One of the ways to drive a data-driven culture, Albert believes, is to ensure that there is a strong public-private partnership when it comes to the introduction of technology into schools.  “Innovation is coming from the technology sector and collaboration is essential to ensure that investment that goes into education is targeted to things that the Department of Education really values and prioritises.”

 

Technology is ultimately about helping people to live better lives and do better jobs.

 

 

“Teachers became teachers because they love and they're good at educating children, probably not because they’re wanting to spend their time compiling reports and analysis.

 

“So let's use technology that's going to do things that will actually help and enable the teachers who are critical part of the education process. Technology should only supplement and make their jobs easier, not replace them.”

More on Tech4Good

The latest Tech4Good event follows a workshop that brought together leading thinkers on emerging technology and innovative business models who are addressing the pressing social need for financial inclusion in South Africa.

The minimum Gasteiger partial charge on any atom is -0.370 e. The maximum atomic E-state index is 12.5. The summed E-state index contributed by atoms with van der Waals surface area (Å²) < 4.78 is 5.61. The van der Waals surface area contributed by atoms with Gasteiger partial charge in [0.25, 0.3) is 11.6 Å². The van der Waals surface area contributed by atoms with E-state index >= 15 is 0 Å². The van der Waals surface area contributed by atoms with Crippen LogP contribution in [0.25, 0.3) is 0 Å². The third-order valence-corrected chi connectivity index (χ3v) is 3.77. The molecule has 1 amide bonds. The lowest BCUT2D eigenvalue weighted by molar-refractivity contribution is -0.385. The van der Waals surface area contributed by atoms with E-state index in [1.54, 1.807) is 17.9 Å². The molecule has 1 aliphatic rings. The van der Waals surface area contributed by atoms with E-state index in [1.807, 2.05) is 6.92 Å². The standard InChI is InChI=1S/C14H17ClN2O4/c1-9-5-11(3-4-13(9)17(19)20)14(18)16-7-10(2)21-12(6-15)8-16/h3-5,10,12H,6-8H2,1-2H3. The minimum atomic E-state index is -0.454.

Upcoming events will focus in on the six SDGs that Investec has chosen to prioritise from clean water and sanitation to affordable and clean energy and sustainable cities and communities.

 

In line with the company’s commitment to the SDGs, Fani Titi, Investec joint CEO, is one of only two South Africans to join a group of global leaders tasked with freeing up trillions of dollars from the private sector to finance the SDGs. The Global Investors for Sustainable Development Alliance seeks to find the funding needed to meet the UN’s 17 goals for sustainability by 2030.

About the author

Lenyaro Sello

Lenyaro Sello

Digital content specialist

Lenyaro is a key member of Investec's Global Content team, based in Johannesburg, who focuses on relevant and topical issues for internal and external audiences including clients. She is a well-travelled multi-skilled multimedia journalist who previously held roles within eNews Channel Africa (eNCA) and Eyewitness News (EWN).